Why Bother with Metric?

The simple fact is that it’s all around us. Even here in the U.S., where most everyone uses the old “English” system of measurement for everyday life, metric units still abound. Soda pop has been sold in two-liter bottles for decades; wine, liquor and spirits are sold by milliliters rather than fifths of a gallon. Cigarette lengths have been in millimeters for as long as I can remember. Pills, once weighed in grains, have been measured in milligrams now for many years. And have you ever seen a nutrition label on a food item that listed protein, carbohydrate or fat in ounces or grains? Of course not; everything is in grams.

The metric system, properly known as the International System of Units (Système International d’Unités or SI) is the primary system of measurement in nearly every nation on the planet, including (ironically) Great Britain, from where our “English” measurement system came in the first place. The U.S. is the only developed country where the old measurements prevail, and then only among the general public. Industry and technology, including car manufacturers, all use the metric system today.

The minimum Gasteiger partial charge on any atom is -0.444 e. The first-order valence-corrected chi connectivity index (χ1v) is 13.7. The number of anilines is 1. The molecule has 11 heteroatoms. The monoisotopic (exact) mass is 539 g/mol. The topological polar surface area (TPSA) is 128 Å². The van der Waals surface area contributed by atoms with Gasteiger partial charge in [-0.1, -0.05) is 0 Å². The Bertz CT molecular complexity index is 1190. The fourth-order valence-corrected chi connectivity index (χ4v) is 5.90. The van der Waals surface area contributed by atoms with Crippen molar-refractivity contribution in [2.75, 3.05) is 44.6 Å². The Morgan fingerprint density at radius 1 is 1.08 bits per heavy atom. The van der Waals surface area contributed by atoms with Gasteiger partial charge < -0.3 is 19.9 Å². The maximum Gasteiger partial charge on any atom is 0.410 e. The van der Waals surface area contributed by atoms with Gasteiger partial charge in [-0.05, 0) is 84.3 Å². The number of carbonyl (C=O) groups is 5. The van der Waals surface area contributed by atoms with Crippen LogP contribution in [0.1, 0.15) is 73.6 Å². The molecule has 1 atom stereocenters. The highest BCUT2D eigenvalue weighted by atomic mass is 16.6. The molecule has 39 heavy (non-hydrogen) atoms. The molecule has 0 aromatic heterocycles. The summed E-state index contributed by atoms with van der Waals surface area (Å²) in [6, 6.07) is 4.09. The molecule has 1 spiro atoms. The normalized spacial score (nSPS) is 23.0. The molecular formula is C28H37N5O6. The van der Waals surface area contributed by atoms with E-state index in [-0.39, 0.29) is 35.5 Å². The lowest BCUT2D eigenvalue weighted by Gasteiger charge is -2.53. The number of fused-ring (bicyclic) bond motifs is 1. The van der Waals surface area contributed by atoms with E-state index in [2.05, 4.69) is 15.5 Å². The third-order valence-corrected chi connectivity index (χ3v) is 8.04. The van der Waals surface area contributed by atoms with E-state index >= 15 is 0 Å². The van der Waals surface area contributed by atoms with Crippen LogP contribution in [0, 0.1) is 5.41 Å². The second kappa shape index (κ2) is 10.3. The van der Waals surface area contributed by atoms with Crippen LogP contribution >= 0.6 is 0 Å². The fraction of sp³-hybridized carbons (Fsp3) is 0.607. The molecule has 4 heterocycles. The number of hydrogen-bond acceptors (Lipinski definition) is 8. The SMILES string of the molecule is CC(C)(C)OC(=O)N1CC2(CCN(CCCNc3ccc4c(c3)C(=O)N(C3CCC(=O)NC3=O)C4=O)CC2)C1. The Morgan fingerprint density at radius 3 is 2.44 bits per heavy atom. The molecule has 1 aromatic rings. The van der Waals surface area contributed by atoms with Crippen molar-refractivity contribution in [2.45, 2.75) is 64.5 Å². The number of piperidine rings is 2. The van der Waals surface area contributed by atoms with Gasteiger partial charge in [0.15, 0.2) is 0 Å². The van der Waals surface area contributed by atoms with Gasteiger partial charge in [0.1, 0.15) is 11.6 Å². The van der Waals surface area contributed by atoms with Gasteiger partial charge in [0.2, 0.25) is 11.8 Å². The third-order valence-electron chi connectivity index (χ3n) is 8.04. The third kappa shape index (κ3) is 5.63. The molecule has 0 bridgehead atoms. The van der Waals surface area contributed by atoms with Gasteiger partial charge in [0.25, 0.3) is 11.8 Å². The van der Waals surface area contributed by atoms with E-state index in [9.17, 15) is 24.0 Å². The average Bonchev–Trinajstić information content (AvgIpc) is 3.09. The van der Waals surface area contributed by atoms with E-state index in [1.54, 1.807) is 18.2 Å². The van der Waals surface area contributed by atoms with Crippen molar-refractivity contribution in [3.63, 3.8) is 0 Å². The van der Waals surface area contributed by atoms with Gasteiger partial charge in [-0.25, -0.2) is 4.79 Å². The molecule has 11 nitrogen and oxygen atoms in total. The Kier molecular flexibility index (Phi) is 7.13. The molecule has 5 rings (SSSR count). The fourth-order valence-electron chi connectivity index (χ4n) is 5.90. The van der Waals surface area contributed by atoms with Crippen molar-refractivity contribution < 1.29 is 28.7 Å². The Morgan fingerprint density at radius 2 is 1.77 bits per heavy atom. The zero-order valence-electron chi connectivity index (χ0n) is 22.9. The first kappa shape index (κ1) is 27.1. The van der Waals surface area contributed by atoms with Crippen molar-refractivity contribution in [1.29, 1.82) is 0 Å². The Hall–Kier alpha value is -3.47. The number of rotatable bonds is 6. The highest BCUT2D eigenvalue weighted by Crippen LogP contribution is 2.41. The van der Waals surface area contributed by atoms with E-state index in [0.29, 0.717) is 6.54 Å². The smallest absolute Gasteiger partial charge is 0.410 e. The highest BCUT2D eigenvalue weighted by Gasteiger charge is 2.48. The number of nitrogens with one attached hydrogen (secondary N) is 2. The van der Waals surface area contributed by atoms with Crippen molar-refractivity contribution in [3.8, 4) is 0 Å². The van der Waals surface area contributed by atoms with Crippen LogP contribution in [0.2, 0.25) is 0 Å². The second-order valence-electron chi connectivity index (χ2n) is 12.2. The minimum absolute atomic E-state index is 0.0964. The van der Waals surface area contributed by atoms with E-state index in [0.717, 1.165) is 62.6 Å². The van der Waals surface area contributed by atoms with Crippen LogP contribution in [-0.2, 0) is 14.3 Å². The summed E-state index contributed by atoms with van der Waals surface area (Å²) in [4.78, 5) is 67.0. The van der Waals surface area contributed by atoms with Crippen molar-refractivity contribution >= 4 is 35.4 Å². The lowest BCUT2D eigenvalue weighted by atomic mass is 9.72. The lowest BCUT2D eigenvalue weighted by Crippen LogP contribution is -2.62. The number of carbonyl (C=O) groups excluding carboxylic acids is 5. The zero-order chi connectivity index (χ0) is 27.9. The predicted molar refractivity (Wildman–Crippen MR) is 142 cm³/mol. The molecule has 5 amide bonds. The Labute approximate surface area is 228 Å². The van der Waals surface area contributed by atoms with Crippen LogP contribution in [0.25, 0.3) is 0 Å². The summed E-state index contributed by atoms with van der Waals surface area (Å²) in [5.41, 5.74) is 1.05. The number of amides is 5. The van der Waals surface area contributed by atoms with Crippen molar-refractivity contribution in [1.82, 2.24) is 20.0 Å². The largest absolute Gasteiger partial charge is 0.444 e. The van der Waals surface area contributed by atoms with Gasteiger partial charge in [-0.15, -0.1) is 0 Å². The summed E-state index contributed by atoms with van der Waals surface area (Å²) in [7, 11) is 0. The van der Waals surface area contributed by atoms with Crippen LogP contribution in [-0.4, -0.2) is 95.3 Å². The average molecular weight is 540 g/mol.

The present problem in the U.S. is that both systems are being used concurrently, creating confusion for everyone. At this point, switching totally to metric would be an improvement. Already, metric units are used so commonly, even in the U.S., that we all need to become more familiar with them.